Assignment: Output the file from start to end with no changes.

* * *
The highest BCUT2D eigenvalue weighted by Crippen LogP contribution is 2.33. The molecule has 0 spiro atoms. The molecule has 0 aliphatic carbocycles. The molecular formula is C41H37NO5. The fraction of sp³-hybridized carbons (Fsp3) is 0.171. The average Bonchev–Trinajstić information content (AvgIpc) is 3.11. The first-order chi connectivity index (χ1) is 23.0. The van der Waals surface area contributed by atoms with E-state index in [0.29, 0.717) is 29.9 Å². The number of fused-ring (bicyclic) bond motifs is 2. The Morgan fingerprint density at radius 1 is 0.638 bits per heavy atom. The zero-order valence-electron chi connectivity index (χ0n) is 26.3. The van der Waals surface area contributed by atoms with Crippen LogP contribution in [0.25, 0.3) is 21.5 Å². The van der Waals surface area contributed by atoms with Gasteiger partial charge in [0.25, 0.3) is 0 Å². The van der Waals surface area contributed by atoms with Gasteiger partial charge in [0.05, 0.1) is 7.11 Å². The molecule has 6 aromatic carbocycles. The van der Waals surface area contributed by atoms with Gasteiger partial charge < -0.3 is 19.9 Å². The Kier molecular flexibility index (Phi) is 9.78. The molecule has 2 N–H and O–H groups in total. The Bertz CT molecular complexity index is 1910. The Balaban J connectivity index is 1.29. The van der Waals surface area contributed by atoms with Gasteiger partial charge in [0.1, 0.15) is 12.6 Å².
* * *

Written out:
The highest BCUT2D eigenvalue weighted by Crippen LogP contribution is 2.33. The molecule has 0 spiro atoms. The molecule has 0 aliphatic carbocycles. The molecular formula is C41H37NO5. The fraction of sp³-hybridized carbons (Fsp3) is 0.171. The average Bonchev–Trinajstić information content (AvgIpc) is 3.11. The first-order chi connectivity index (χ1) is 23.0. The van der Waals surface area contributed by atoms with E-state index in [0.29, 0.717) is 29.9 Å². The number of fused-ring (bicyclic) bond motifs is 2. The Morgan fingerprint density at radius 1 is 0.638 bits per heavy atom. The zero-order valence-electron chi connectivity index (χ0n) is 26.3. The van der Waals surface area contributed by atoms with Crippen LogP contribution in [0.25, 0.3) is 21.5 Å². The van der Waals surface area contributed by atoms with Gasteiger partial charge in [0.25, 0.3) is 0 Å². The van der Waals surface area contributed by atoms with Gasteiger partial charge in [0.05, 0.1) is 7.11 Å². The molecule has 6 aromatic carbocycles. The van der Waals surface area contributed by atoms with Gasteiger partial charge < -0.3 is 19.9 Å². The Kier molecular flexibility index (Phi) is 9.78. The molecule has 2 N–H and O–H groups in total. The Bertz CT molecular complexity index is 1910. The Balaban J connectivity index is 1.29. The van der Waals surface area contributed by atoms with Gasteiger partial charge in [0.1, 0.15) is 12.6 Å².